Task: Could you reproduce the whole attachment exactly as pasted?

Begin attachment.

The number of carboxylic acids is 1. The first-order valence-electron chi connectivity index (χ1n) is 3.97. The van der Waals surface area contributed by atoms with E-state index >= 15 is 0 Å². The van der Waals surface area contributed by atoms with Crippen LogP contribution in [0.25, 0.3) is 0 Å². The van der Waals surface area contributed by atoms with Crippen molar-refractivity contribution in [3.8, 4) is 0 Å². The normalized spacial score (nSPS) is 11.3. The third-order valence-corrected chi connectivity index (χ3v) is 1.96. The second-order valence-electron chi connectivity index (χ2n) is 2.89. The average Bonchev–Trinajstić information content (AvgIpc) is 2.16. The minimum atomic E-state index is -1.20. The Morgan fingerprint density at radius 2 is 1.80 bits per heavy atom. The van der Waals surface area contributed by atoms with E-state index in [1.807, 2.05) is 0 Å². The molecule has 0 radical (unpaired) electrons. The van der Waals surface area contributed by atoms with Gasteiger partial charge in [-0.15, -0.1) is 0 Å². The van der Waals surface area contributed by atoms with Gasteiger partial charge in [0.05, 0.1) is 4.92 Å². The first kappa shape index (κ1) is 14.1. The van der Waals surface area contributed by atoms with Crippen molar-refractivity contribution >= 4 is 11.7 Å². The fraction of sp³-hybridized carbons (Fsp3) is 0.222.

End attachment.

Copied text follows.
The number of carboxylic acids is 1. The first-order valence-electron chi connectivity index (χ1n) is 3.97. The van der Waals surface area contributed by atoms with E-state index >= 15 is 0 Å². The van der Waals surface area contributed by atoms with Crippen LogP contribution in [0.25, 0.3) is 0 Å². The van der Waals surface area contributed by atoms with Crippen molar-refractivity contribution in [3.8, 4) is 0 Å². The normalized spacial score (nSPS) is 11.3. The third-order valence-corrected chi connectivity index (χ3v) is 1.96. The second-order valence-electron chi connectivity index (χ2n) is 2.89. The average Bonchev–Trinajstić information content (AvgIpc) is 2.16. The minimum atomic E-state index is -1.20. The Morgan fingerprint density at radius 2 is 1.80 bits per heavy atom. The van der Waals surface area contributed by atoms with E-state index in [1.807, 2.05) is 0 Å². The molecule has 0 radical (unpaired) electrons. The van der Waals surface area contributed by atoms with Gasteiger partial charge in [-0.15, -0.1) is 0 Å². The van der Waals surface area contributed by atoms with Gasteiger partial charge in [0.05, 0.1) is 4.92 Å². The first kappa shape index (κ1) is 14.1. The van der Waals surface area contributed by atoms with Crippen molar-refractivity contribution >= 4 is 11.7 Å². The fraction of sp³-hybridized carbons (Fsp3) is 0.222.